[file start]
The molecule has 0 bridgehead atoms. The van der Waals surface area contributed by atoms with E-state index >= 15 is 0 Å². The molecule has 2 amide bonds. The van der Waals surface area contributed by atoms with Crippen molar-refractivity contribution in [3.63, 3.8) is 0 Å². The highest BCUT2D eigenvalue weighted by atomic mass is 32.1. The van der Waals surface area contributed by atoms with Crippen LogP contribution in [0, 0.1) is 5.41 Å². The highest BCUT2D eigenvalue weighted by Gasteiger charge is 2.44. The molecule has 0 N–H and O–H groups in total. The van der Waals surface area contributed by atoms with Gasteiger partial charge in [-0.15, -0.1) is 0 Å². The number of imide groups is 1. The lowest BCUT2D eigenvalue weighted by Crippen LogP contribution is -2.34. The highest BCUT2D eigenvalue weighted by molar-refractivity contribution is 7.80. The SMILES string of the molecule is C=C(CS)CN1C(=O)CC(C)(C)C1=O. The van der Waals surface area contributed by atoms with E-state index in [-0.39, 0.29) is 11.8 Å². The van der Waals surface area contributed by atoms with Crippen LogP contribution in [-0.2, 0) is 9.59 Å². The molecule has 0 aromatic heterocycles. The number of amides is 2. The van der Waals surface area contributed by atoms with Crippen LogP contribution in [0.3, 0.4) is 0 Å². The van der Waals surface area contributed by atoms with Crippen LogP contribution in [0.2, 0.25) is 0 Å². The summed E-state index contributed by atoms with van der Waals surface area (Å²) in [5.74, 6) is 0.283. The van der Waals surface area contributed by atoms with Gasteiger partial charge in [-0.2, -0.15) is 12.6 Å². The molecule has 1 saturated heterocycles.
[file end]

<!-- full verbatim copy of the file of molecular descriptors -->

The molecule has 0 bridgehead atoms. The van der Waals surface area contributed by atoms with E-state index >= 15 is 0 Å². The molecule has 2 amide bonds. The van der Waals surface area contributed by atoms with Crippen molar-refractivity contribution in [3.63, 3.8) is 0 Å². The highest BCUT2D eigenvalue weighted by atomic mass is 32.1. The van der Waals surface area contributed by atoms with Crippen LogP contribution in [0, 0.1) is 5.41 Å². The highest BCUT2D eigenvalue weighted by Gasteiger charge is 2.44. The molecule has 0 N–H and O–H groups in total. The van der Waals surface area contributed by atoms with Gasteiger partial charge in [-0.15, -0.1) is 0 Å². The number of imide groups is 1. The lowest BCUT2D eigenvalue weighted by Crippen LogP contribution is -2.34. The highest BCUT2D eigenvalue weighted by molar-refractivity contribution is 7.80. The SMILES string of the molecule is C=C(CS)CN1C(=O)CC(C)(C)C1=O. The van der Waals surface area contributed by atoms with E-state index in [-0.39, 0.29) is 11.8 Å². The van der Waals surface area contributed by atoms with Crippen LogP contribution in [-0.2, 0) is 9.59 Å². The molecule has 0 aromatic heterocycles. The number of amides is 2. The van der Waals surface area contributed by atoms with Crippen LogP contribution in [0.3, 0.4) is 0 Å². The van der Waals surface area contributed by atoms with Crippen LogP contribution in [0.2, 0.25) is 0 Å². The summed E-state index contributed by atoms with van der Waals surface area (Å²) in [5.74, 6) is 0.283. The van der Waals surface area contributed by atoms with Gasteiger partial charge in [-0.2, -0.15) is 12.6 Å². The molecule has 1 saturated heterocycles.